Canada’s oldest Jewish congregation, a civil rights champion, marks 250 years

Some early Canadian history:

The Spanish and Portuguese Synagogue of Montreal was a forerunner of multiculturalism before the word had been invented.

Its members were among the founders of Canada: fur-traders, captains of industry and scholars.

Their struggle for civil rights made Quebec the first place in the British Empire where Jews could hold office.

So how come so few people know its amazing story?

Canada’s oldest Jewish congregation is celebrating its 250th anniversary this year. On Thursday, the synagogue is holding a gala dinner to mark the anniversary.

For Rabbi Avi Finegold, it’s an opportunity for the congregation on St-Kevin St. in Snowdon to celebrate its storied past and contribution to intercultural harmony.

“I like to think multiculturalism and religious pluralism started with us,” Finegold said.

“Diversity starts with our congregation. We represent something much bigger than us,” he said.

Montreal city council passed a resolution marking the anniversary in March and the synagogue is planning other events throughout the year, including a speaker series, travelling exhibition and the commissioning of a new Torah scroll.

Founded in Old Montreal in 1768, the synagogue, also known as Shearith Israel (remnant of Israel), was founded by Quebec’s first Jews — an enterprising group of merchants who arrived with British troops starting in 1759.

Its origins are rooted in the military and religious struggles that shaped the modern world, from the Spanish Inquisition to the age-old rivalry between France and England for world domination.

And its membership would include some of the brightest denizens of Montreal’s elite Square Mile, from streetcar magnate Jesse Joseph, president of the city’s streetcar company, to Clarence de Sola, a leader of Canada’s Zionist movement at the turn of the 20th century.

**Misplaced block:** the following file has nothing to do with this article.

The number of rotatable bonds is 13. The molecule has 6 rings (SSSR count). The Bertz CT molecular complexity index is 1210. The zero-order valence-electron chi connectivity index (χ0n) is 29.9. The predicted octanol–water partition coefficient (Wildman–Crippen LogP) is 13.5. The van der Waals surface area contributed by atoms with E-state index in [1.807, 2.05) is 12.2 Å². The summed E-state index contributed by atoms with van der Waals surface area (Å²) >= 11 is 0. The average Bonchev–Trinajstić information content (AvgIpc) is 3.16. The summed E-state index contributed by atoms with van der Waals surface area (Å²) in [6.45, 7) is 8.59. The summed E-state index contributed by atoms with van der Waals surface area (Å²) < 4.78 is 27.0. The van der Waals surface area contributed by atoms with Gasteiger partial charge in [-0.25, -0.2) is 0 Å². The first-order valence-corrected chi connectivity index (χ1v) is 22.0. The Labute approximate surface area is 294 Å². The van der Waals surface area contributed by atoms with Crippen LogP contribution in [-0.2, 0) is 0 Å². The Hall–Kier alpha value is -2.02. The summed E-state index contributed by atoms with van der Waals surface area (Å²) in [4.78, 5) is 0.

One of the rare surviving mansions on René Lévesque Blvd., the Judah house at 1980 René-Lévesque W., just west of the ramp to westbound Highway 720, belonged to another congregation member, the prominent lawyer and real-estate owner Frederick Thomas Judah.

Never heard of any of those gents?

Not surprising, because there was something of the discreet charm of the bourgeoisie about Montreal’s Jewish community in its first century of existence.

“It was a community that was quite discreet,” said Éliane Bélec, a doctoral student in history at Université du Québec à Montréal who wrote a 65-page commemorative booklet on the congregation that will be distributed to members.

Unlike the Ashkenazi Jews who poured into Canada from 1880 to 1920, fleeing pogroms in Russia and Eastern Europe, the earlier community (which included Ashkenazi Jews but practised Sephardic rituals) was numerically small, wealthy and assimilated, she noted.

“I think the Spanish and Portuguese, the Sephardic community, was very Westernized while the Ashkenazi who arrived from Europe had their own way of dressing and their own foods,” Bélec said.

During the 1880s, Montreal’s Jewish population rose from 811 to 2,473 and in the 1890s it rose to 6,941, according to Taking Root: the Origins of the Canadian Jewish Community by Gerald Tulchinsky (Brandeis University Press, 1993).

Fast forward to the 1960s, when the arrival of Sephardic Jews from the Middle East and North Africa again changed the Jewish community.